Thursday, June 19, 2014

“Jersey Boys”– Movie Review



This week, the Summer Semester of my movie class began with a screening of “Jersey Boys”, the musical drama directed by Clint Eastwood.


When four young men from northern New Jersey form a singing group, they attempt to make a career in show business – but will competition and internal conflicts impede their success?


In the early 1950’s, life choices were limited if you grew up in a blue collar town of northern New Jersey: if you wanted out of the area altogether, you either entered a life of crime, signed up for the armed forces or went into show business. For Frankie Valli (John Lloyd Young) and his friends, going into show business was their only viable option. These young men formed a band and Tommy DeVito (Vincent Piazza), one of its leaders, invited Frankie to be their lead singer; with his unusual falsetto voice, this musical group would be sure to stand out. Together, they played at every opportunity they could get, finally recording a demo tape they submitted to music industry professionals in the hope of being signed to a recording contract.

Soon, they would find that with so many aspiring performers attempting to knock on the door of fame, being discovered as a new musical talent was more of a challenge than they had anticipated. Their luck takes a turn for the better when they run into Bob Crewe (Mike Doyle), a music producer who hires them to sing back-up on other people’s records. Eventually, they tire of this and express a desire to record their own tunes, written by fellow band member Bob Gaudio (Erich Bergen); Crewe tells them that if they can raise the money to pay for the studio time, he will record them. Unfortunately, Tommy’s only way of raising the money is through his connections with organized crime, which he has due to his association with gangster Gyp DeCarlo (Christopher Walken).

Between Bob’s songwriting talent and Frankie’s unusual singing style, their act, now known as The Four Seasons, gradually starts piling up one hit single after another and they discover that they have somehow beaten the odds and managed to achieve the level of success they dreamed. They find, however, that this success only breeds new problems instead of making them deliriously happy. Internecine squabbles begin to tear things apart. When Tommy’s fiscal irresponsibility puts their group nearly a million dollars in debt with the mob, Frankie assumes the onus of paying back the money by working it off over time. But in order to do so, will he be able to balance both his personal and professional life?


To be up front about this: Despite being a New Yorker, I’ve never seen the Broadway musical version of “Jersey Boys”, so if you’re hoping for a comparison between the play and the movie, you’ll have to look elsewhere. That said, much of the story in the movie adaptation of “Jersey Boys” is narrated by its characters; rather than a voiceover narration, this is done by having each band member taking a turn at directly addressing the audience on camera. While this technique of talking to the audience while on stage may have worked effectively in the Broadway play on which this movie is based, I found this to be a bit off-putting and disconcerting when utilized in the film version.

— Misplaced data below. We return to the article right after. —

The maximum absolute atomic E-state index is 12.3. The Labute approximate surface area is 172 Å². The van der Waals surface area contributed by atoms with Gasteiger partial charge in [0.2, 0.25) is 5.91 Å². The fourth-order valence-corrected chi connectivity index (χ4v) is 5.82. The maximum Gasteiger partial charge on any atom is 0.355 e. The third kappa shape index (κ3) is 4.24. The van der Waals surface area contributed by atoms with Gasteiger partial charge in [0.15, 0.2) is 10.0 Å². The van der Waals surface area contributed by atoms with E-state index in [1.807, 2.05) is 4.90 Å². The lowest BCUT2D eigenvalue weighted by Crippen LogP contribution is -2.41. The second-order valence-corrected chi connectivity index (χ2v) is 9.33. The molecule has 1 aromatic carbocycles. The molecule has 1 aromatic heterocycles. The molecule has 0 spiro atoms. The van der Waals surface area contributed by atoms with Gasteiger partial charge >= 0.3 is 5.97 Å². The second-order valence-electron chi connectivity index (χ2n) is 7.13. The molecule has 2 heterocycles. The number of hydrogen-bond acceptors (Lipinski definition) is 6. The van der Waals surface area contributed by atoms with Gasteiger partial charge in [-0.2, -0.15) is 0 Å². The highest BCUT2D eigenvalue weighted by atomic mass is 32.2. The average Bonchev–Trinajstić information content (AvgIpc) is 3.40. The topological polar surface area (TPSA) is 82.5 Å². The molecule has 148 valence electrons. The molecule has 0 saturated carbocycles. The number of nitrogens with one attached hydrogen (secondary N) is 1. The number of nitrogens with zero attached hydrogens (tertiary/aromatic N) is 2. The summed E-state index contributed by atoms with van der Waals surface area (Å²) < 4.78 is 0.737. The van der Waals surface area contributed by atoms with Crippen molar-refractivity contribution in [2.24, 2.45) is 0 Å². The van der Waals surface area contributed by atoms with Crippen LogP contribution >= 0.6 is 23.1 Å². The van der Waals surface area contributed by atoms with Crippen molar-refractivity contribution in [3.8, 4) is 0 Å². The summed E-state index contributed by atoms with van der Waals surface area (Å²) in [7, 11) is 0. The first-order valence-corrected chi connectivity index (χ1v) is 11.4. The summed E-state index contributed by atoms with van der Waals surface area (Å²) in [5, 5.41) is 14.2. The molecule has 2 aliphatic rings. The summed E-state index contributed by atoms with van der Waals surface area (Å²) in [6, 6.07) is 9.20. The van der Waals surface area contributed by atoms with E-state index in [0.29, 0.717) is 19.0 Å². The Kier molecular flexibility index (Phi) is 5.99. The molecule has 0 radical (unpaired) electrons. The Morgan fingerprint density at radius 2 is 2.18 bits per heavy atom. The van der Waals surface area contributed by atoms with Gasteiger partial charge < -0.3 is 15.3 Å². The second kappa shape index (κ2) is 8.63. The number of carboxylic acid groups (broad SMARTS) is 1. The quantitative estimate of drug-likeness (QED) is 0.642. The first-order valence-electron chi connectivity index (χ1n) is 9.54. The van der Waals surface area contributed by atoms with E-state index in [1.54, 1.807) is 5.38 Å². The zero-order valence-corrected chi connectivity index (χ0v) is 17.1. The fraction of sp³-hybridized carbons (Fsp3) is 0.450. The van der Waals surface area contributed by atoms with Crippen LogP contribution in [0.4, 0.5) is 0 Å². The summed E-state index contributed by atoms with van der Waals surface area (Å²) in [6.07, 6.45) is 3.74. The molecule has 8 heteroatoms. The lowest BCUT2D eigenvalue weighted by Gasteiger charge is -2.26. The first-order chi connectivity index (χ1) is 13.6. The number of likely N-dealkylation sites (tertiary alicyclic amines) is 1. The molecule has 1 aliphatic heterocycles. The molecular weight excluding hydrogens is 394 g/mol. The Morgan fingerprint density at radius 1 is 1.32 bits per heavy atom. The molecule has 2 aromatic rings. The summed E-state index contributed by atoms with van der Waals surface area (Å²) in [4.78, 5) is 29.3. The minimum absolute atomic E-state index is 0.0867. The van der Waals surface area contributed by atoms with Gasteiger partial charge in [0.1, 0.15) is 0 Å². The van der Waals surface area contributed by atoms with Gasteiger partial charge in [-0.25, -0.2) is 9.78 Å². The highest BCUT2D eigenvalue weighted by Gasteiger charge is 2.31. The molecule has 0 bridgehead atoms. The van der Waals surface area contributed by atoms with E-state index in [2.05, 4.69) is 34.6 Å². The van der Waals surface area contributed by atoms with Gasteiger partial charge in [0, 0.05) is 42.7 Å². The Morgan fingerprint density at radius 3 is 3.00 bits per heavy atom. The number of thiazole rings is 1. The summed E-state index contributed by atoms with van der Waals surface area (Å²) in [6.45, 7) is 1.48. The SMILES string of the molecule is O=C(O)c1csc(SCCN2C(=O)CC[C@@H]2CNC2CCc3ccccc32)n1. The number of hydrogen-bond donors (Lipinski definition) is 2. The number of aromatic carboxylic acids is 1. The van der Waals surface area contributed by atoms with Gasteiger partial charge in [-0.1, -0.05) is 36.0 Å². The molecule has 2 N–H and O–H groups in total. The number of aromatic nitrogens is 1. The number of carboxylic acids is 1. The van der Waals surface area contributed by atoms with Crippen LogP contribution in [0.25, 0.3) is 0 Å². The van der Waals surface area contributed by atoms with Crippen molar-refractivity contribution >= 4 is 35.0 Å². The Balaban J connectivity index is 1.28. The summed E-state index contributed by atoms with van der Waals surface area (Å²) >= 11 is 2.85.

Although there are movies that have done this in the past – the technique is certainly not new – it has been done sparingly. “Ferris Bueller”, “Goodfellas” and “Annie Hall” are films that come immediately to mind in this regard; while the style was implemented here, it was done with a specific intent and in order to set a tone in the story. In “Jersey Boys”, the narrator changes, so you are not being told the story from a single perspective (some have inappropriately and unfairly compared it to “Rashomon”); another way in which it becomes confusing is one particular scene where Frankie is seen in a room talking and the audience does not see anyone else in the shot. Is he talking to himself? Is he addressing the audience? In fact, it turns out he is having a conversation with another character in a different room.  One positive note was the performance by Piazza; although the character of Valli is the star, it is Piazza’s portrayal of DeVito that really stands out – he really nails the regional accent accurately (not surprising since I’ve heard he’s from New York City originally). 

Another problem I had with “Jersey Boys” is with respect to its ending. The movie tracks 40 years in the life of these men – from the early 1950’s to the early 1990’s; after that, when the film is effectively over for all intents and purposes, there is what you might refer to as an “encore” – the motion picture seems to flashback to The Four Seasons’ heyday in the 1960’s where the group is performing a medley of their hits on a street corner, presumably in their old neighborhood in New Jersey (a cheesy looking and unconvincing back-lot set at Warner Brothers). They are soon joined by all of the other characters who had appeared in the picture. I found this to be not only gratuitous but cringe-worthy as well. Apparently, Eastwood was afraid that there might be some backlash over the fact that he didn’t include enough of the performance of The Four Seasons’ songs in his picture as I’m given to understand there are in the play.

Jersey Boys (2014) on IMDb

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